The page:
Opening Relationships- Therapist’s… | Counseling | Therapy

Opening Relationships- Therapist’s Guide

Samantha Eisenberg , MSW, LCSW, MED, LMT — Therapist

Opening Relationships- Therapist’s Guide image

Are you and your partner thinking about opening up your relationship but aren’t sure where to start? Jumping in head first without discussing boundaries, needs, expectations, and logistics might sound fun and exciting, or terrifying, but could get messy pretty quickly. Sometimes you truly don’t know how you’re going to feel about something until you’re faced with that situation, but it can still be a good idea to brainstorm as best as you can to get on the same page before jumping in. This therapist’s guide to opening relationships can help you get started. The prompts below highlight important aspects to consider and conversations to have with your partner and can facilitate discussions that will lay the foundation for a healthy and fulfilling open relationship.

Opening Relationships- Defining Terms

There are several ways to have an open relationship, and what you do depends on you and your partner’s unique life circumstances, needs, and desires. All open relationships include some agreed up arrangement for sex, romance, or intimacy outside of their primary relationship. Some common types of relationship structures include:

Open Relationship: Partners agree that they can have sexual and/or romantic relationships with other people while maintaining their primary partnership.

Polyamory: This involves having multiple romantic relationships with the consent of all involved parties. Polyamorous relationships can consist of triads (three people), quads (four people), or more complex constellations. Sometimes only one partner in the primary relationship engages in other relationships while the other prefers to just date their one primary partner.

Swinging: Couples engage in sexual activities with other couples or individuals, often in a social and recreational context. Swinging typically focuses on sexual encounters rather than emotional connections.

Monogamish: This term is used to describe relationships that are mostly monogamous but allow for occasional non-monogamous experiences, such as one-off encounters.

Relationship Anarchy: In this approach, there are no predefined rules or hierarchy among relationships. Each connection is valued based on the individuals involved, and there is an emphasis on personal autonomy and freedom.

Polyfidelity: A closed group of three or more people who are committed to each other exclusively, resembling a monogamous relationship within the group but may be open to other potential partners joining the group.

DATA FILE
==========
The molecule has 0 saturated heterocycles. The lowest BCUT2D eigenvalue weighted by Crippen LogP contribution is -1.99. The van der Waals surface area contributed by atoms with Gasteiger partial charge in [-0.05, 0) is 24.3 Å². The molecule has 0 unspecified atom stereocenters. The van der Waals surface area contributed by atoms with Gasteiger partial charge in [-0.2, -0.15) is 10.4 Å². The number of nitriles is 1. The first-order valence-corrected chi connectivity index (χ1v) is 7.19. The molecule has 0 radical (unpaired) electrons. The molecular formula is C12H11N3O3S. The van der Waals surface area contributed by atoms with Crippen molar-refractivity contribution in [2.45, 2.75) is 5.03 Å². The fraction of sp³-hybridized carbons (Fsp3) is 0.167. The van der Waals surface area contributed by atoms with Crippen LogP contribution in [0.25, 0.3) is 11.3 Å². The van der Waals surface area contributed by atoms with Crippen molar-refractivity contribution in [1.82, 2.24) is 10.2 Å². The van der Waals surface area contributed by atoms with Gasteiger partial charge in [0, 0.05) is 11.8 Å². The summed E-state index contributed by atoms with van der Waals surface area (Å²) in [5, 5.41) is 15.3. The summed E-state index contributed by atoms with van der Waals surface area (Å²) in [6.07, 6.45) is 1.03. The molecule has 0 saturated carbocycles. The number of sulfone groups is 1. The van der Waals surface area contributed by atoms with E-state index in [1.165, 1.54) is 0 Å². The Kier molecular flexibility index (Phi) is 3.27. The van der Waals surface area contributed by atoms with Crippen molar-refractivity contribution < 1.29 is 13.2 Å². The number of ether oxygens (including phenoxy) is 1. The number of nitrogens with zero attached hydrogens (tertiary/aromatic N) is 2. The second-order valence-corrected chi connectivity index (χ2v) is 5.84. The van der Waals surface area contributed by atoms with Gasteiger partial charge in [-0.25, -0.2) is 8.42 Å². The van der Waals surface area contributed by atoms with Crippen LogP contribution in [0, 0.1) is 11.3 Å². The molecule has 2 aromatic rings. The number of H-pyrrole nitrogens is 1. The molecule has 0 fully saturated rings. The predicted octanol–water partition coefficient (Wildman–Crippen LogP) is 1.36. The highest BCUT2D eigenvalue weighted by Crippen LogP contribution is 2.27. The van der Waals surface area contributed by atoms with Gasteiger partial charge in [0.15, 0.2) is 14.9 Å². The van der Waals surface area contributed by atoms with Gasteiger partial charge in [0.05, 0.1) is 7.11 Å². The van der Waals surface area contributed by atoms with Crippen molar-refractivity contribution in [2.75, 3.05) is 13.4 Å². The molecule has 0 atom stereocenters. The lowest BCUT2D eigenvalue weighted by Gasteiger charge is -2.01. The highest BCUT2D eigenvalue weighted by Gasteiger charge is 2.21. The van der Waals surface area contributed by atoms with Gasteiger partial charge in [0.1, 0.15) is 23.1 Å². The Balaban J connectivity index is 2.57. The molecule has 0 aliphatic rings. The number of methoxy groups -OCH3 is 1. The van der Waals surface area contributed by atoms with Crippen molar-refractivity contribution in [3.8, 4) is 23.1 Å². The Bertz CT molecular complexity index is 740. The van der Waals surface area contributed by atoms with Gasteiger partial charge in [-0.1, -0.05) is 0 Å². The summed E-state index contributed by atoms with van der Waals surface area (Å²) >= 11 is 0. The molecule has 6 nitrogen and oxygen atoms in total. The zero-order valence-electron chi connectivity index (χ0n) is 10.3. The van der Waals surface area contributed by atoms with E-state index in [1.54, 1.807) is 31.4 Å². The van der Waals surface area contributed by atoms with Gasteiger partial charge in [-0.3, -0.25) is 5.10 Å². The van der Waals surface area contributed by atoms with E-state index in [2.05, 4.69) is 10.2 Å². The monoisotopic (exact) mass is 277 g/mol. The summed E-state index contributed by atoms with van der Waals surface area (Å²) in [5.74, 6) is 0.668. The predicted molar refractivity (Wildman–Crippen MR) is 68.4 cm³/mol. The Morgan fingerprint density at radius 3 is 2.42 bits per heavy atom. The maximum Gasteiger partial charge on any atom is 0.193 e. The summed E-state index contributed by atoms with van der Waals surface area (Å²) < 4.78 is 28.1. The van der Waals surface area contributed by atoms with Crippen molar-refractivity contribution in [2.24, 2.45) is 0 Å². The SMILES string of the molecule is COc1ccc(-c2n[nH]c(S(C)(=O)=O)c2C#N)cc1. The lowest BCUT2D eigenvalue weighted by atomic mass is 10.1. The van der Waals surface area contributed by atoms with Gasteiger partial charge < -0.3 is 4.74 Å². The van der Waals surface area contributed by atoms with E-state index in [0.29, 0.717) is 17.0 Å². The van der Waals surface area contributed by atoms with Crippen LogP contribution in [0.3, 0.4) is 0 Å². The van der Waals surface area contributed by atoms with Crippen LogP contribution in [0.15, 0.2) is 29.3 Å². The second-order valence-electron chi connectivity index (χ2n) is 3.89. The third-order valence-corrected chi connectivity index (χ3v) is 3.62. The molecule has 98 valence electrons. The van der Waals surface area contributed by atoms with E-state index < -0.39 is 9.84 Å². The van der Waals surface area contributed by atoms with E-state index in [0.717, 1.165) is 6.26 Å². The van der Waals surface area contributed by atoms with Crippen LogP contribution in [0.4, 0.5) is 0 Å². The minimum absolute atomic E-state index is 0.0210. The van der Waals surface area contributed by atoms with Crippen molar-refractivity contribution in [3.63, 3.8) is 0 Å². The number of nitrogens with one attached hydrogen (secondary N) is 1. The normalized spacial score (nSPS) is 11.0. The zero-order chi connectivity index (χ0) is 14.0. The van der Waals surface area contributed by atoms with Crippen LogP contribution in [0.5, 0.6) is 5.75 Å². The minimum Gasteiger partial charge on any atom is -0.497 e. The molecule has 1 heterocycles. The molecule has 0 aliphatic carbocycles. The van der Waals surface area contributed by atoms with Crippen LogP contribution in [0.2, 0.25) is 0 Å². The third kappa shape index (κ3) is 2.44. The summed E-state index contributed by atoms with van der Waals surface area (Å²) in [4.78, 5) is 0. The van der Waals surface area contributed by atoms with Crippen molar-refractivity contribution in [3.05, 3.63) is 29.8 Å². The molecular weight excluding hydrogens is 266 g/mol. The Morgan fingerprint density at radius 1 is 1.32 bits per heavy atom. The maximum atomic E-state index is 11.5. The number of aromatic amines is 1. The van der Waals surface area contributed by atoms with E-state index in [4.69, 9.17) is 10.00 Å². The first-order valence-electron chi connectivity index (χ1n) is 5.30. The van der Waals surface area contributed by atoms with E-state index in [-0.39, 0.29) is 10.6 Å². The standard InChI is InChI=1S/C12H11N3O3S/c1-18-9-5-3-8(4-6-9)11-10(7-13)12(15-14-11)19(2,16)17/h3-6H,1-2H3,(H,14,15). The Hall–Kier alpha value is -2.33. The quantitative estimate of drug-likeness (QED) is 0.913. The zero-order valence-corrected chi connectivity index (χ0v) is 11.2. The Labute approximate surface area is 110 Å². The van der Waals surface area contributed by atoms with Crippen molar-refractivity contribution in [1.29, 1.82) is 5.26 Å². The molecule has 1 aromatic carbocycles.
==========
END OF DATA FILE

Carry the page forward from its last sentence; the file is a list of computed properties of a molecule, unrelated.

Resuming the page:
Solo Polyamory: Individuals practice polyamory without seeking or forming a primary partnership. They may have multiple romantic relationships, but their focus is on maintaining their autonomy and individuality.

Hierarchical Polyamory: This type of polyamory involves a primary partnership that holds a central role in a person's life. Secondary relationships are allowed, but they come after the primary partnership in terms of commitment and priority.

Don't Ask, Don't Tell (DADT): In this arrangement, partners agree to seeing other people in a sexual or romantic capacity, but agree not to share details about their outside relationships with each other. This can be an alternative for those who prefer not to know the specifics of their partner's encounters.

Kitchen Table Polyamory: The idea that all members of a polyamorous network should be able to come together and sit around the kitchen table, metaphorically speaking, to communicate and have a sense of community with one another.

You can create your own arrangement, but the key to having a successful open relationship is that all parties are aware, consent, and communicate throughout the process.

Opening Relationships- What Do You Want? And What Is Possible?

Before talking to your partner it will be useful to engage in self reflection. Journaling can help you identify and process feelings, as could talking to a trusted friend or sex and relationship therapist. Begin by individually thinking about your motivations, desires, and insecurities about opening the relationship. Ask yourself why you want to explore an open relationship and what you hope to gain from it. Do any of the arrangements stated above seem appealing? Why or why not? This process will be smoother if you can identify and understand your own emotional needs, as well as your capacity for jealousy, communication, and compersion (finding joy in your partner's happiness with others). You may use the attached worksheet to begin reflecting on your desires, preferences, and motivation.